Future computers will perform complex calculations unthinkable for existing models with scientists tweaking a mechanism to process and transmit data at phenomenally high speeds.
Future computers will exploit the mind-bending properties of quantum particles, a mode of computing that relies on quantum bits or qubits, encoding information as ones and zeros.
While a bit can represent either a one or a zero, a qubit can represent both one and zero simultaneously, a state known as superposition.
This allows for instantaneous processing of calculations in a truly parallel system, skyrocketing computing ability, the journal Nature magazine reports.
Using intense magnetic fields, Susumu Takahashi, assistant professor at the University of Southern California's Dornsife College and colleagues managed to suppress decoherence, a key stumbling block in quantum computing.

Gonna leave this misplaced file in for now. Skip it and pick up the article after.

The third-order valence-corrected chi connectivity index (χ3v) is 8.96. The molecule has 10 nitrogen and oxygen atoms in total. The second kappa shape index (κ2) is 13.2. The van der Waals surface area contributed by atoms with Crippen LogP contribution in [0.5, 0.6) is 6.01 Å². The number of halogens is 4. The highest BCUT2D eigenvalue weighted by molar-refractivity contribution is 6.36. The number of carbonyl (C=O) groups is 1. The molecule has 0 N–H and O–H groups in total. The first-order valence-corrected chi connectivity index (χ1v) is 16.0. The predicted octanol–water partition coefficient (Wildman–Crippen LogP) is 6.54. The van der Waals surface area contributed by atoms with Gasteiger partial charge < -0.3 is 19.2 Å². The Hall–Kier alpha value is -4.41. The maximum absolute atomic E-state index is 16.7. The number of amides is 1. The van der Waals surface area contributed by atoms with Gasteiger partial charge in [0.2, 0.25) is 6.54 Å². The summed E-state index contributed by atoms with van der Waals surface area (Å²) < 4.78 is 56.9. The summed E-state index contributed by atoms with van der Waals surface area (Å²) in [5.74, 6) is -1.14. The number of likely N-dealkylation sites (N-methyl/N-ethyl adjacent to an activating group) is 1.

Decoherence, described as a "quantum bug," knocks quantum particle out of superposition, the ability to exist simultaneously in one and zero states, which has delayed the creation of a fully functional quantum computer, says a Southern California release.
Researchers figured out that qubits function optimally when decoherence is reduced by 1,000 times, something which crystalline molecular magnets helped Takahashi accomplish.
"This will obviously increase signals from the qubit drastically, so the detection of the qubit in the molecular magnets is much easier,"